Golf tournaments are traditional fundraising tools, where entry fees go to a specific charity. A Susan G. Komen for the Cure Tournament, for example, can use the event to raise money to fight breast cancer, combining a fun activity with a cause that everyone can support. In-tournament contests like a closest-to-the-pin hole, in which participants kick in a few extra dollars on a par 3 and whoever gets closest to a hole-in-one wins a prize, adds to the pot as well. Accompanying the golf tournament with a silent auction, where members have the chance to win donated items or activities, increases the potential donation further.
Growing the game of golf is a common concern among clubs, which depend on future generations for their continued existence. A mother-daughter or grandmother-granddaughter event combines friendly competition with early exposure to the game. A participating child should have at least some on-course experience before taking part, and should hit her tee shot far enough that her drives have a chance at reaching the fairway. A smaller child can participate in other contests, like a putting competition where she and a parent or grandparent try their hands at tricky shots.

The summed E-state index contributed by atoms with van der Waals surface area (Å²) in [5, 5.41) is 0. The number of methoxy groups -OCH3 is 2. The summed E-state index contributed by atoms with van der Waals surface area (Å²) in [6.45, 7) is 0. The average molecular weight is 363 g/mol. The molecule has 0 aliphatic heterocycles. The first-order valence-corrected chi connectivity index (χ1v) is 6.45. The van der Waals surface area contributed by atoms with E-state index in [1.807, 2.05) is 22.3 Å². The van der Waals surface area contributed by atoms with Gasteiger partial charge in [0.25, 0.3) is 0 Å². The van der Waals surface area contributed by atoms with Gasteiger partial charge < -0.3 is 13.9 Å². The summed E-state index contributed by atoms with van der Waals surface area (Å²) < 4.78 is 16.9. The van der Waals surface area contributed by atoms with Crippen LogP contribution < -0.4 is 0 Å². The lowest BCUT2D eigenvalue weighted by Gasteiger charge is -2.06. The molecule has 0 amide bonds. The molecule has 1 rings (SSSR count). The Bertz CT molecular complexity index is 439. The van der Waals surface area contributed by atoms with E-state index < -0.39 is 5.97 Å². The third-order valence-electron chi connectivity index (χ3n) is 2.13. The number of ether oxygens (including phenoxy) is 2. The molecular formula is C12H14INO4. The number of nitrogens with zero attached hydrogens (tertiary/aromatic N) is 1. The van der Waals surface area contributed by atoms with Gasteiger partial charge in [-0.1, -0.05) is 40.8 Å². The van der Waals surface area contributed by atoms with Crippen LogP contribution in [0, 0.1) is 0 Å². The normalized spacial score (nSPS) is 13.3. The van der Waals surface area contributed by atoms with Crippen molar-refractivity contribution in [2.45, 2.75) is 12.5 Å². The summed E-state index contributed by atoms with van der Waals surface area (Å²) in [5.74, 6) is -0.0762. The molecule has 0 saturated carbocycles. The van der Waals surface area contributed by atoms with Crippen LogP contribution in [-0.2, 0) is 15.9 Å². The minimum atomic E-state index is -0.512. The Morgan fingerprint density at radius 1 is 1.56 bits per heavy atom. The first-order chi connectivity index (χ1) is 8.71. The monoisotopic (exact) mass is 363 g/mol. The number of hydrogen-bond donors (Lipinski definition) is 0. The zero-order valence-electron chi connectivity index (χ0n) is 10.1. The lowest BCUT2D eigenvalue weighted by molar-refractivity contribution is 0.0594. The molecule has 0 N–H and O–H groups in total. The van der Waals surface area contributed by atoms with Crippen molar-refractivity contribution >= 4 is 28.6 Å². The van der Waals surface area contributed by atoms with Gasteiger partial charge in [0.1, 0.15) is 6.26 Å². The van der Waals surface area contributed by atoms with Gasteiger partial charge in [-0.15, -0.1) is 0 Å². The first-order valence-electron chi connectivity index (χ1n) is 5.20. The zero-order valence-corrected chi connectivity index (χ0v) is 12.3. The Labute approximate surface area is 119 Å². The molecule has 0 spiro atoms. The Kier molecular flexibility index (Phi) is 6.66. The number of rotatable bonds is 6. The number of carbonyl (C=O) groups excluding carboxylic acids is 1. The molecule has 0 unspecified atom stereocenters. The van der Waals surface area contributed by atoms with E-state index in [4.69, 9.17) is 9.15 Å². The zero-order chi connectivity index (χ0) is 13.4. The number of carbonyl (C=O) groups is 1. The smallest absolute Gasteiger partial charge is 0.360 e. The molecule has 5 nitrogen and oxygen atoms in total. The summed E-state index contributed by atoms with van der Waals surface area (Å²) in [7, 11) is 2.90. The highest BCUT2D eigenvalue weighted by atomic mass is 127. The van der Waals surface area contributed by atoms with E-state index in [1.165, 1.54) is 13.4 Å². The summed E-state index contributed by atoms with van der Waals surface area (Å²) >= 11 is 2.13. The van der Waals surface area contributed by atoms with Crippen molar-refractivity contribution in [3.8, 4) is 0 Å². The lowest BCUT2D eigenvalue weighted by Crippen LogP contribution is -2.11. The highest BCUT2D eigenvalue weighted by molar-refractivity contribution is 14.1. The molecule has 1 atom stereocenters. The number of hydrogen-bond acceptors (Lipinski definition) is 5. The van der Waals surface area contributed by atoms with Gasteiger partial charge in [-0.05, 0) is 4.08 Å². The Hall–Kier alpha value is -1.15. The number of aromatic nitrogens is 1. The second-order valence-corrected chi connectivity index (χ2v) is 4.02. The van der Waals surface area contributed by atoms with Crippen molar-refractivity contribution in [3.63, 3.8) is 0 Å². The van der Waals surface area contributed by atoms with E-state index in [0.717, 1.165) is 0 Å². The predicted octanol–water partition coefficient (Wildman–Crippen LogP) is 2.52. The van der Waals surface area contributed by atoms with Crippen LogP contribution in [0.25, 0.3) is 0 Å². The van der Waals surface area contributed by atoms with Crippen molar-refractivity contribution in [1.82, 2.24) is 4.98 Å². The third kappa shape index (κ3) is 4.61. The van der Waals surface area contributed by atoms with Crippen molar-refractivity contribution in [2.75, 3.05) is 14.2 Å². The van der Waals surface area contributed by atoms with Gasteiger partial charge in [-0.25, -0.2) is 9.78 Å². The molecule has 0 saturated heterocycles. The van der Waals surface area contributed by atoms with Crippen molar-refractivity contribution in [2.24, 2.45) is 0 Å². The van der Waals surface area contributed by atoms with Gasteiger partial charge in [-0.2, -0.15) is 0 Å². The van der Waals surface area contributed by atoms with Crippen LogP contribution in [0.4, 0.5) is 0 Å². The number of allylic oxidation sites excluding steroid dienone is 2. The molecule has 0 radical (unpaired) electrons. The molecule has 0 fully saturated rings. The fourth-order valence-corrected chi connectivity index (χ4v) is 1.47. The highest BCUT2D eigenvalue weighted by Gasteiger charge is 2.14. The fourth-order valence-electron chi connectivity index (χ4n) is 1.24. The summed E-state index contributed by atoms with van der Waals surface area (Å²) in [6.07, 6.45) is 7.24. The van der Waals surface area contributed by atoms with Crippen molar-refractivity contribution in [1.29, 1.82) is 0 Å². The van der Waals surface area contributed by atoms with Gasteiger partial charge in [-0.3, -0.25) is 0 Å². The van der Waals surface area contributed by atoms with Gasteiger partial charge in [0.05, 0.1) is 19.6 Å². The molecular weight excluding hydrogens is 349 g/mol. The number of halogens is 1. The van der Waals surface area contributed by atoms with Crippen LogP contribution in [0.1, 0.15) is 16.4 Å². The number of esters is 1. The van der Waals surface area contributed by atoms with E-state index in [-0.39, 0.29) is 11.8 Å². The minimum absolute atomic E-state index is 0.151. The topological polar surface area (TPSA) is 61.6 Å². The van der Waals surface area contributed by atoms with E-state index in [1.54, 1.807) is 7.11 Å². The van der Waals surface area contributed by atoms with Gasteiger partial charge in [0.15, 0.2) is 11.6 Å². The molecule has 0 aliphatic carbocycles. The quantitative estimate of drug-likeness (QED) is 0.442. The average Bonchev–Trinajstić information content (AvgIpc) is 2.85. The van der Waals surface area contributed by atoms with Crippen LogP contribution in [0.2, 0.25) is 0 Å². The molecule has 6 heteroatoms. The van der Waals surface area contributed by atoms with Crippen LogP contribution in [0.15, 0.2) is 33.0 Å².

Just because golf clubs have rules about on-course attire doesn’t mean members can’t make an exception for special occasions, or dress differently before they hit the links. A 1960s theme can require members to reach deep into closets to pick out appropriate apparel – or inspire them to call parents and grandparents to raid their old wardrobes. Participants can don holiday apparel for a Christmas In July event; or red, white and blue on the Fourth of July. Following the tournament with a similarly themed dinner and dance only extends the fun.
Pop Culture Princesses
Take advantage of the latest trends to create themes that reflect what’s hot in pop culture, and award prizes for foursomes that best pull it off. For example, a “Real Housewives” of your city tournament can ask people not only to dress the part of the pampered rich, but continue those roles throughout the day. An “American Idol” or “The Voice” themed event could combine 18 holes of golf with a karaoke contest. Have an "America's Got Talent" tournament that grades foursomes not just on their on-course performance, but on their abilities in another area. A foursome may put on a magic show or sing a group number; while other groups might display their crafts, paintings or gourmet cooking.